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Publication numberUS1734976 A
Publication typeGrant
Publication dateNov 12, 1929
Filing dateOct 18, 1927
Priority dateOct 18, 1927
Publication numberUS 1734976 A, US 1734976A, US-A-1734976, US1734976 A, US1734976A
InventorsMcclellan Joseph J
Original AssigneeGoodrich Co B F
Export CitationBiBTeX, EndNote, RefMan
External Links: USPTO, USPTO Assignment, Espacenet
Container for coating material
US 1734976 A
Abstract  available in
Previous page
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Claims  available in
Description  (OCR text may contain errors)

Nov. 12, 1929. J. J. MCCLELLAN 1,734,976


015 NEW YORK, N. Y., A CORPORATION OF NEW YORK CONTAINER FOR COATING MATERIAL Application filed October 18, 1927. Serial No. 227,002.

This invention relates to containers for coating materials to be handled with a brush, such as paint and adhesives, and is of especial value in the case of rubber cement used in the manufacture of pneumatic tires and other rubber articles, a characteristic of rubber cement being that because of the highly volatile solvent employed the cement is highly subject to thickening and solidifying upon exposure to the air.

The chief objects of my invention are to provide a container for such materials such that the brush may be scraped on a part of the container to remove excess material from the brush without accumulation of dried material on the exterior of the container; to avoid waste of the coating material; to provide for easy cleaning of the container; to avoid caking of the brush; and to provide a convenient support for the brush adapted to prevent it from extending too deeply into the coating material.

Of the accompanying drawings:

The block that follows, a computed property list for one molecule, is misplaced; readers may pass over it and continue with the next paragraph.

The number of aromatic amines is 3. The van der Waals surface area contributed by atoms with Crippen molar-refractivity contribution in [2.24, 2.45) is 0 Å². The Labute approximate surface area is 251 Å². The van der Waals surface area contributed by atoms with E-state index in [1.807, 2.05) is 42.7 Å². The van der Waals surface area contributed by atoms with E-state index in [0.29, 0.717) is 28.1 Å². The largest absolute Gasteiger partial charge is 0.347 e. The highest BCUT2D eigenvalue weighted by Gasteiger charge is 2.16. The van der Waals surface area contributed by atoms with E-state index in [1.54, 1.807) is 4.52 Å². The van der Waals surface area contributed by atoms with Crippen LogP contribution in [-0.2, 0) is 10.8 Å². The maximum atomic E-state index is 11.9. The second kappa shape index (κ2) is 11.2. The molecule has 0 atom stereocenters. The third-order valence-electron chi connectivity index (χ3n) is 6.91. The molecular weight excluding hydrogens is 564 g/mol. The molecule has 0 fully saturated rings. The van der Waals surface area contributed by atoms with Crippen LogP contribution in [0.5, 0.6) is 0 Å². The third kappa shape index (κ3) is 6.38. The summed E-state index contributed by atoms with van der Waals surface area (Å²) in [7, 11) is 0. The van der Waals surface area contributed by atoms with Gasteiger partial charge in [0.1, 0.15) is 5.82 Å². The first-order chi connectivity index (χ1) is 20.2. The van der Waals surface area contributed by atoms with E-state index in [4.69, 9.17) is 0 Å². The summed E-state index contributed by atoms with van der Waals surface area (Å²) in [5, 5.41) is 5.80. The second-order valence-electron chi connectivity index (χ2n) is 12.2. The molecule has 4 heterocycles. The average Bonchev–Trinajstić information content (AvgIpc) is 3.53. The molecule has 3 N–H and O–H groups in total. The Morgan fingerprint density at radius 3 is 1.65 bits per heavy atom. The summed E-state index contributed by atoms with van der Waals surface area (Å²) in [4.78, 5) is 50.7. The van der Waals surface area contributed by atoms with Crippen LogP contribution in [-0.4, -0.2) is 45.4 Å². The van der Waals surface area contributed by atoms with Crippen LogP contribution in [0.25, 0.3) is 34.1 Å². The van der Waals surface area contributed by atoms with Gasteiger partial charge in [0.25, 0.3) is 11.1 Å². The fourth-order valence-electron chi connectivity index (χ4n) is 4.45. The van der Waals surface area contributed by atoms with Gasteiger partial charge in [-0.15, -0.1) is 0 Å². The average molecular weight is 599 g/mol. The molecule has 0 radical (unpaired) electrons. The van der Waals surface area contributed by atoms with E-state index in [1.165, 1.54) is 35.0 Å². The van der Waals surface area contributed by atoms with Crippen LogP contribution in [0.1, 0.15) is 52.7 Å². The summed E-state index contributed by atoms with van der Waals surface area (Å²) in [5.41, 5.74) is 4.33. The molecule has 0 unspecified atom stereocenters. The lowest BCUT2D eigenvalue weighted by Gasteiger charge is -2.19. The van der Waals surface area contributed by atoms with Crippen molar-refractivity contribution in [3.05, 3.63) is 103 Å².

Fig. 1 is a perspective view, with a part broken away, of a container embodying my invention in its preferred form, the brush being shown in dot-and-dash lines.

Fig. 2 is a plan view of the container.

Referring to the drawings, the invention is here shown as being embodied in a container such as is commonly used for rubber cement, the container comprising the usual well or body portion or member 10 and a loop handle 11 on the side thereof.

Detachably secured to the upper portion of the handle by a bolt 12 and a wing-nut 13 is a brush-support 14, the brush-support preferably consisting of a bent piece of sheet metal having its side margins folded back to provide a stiffening reinforcement as shown at 15, 15, the brush-support being so formed and bent as to have a narrow attachment portion 1 lying upon the upper face of the handle 11 and a wider portion 17 extending in curved form downward into the cup and then upward therein and terminating in a horizontal margin 18 approximately flush with the mouth of the container.

The portion 17 is adapted to support the brush, 19, as shown in Fig. 1, with the bristle portion thereof within the container but extending only a little way or not at all into the coating material in the cup, according to the height to which the container is filled with the material. This feature provides for keeping the brush soft when a suitable level of the material is maintained in the container, and also prevents an excessive dip of the brush.

The margin 18 of the brush-support is adapted to serve as a scraper against which excess material conveniently may be scraped from the brush without any of the material getting onto the exterior of the container, excess material passing back into the supply.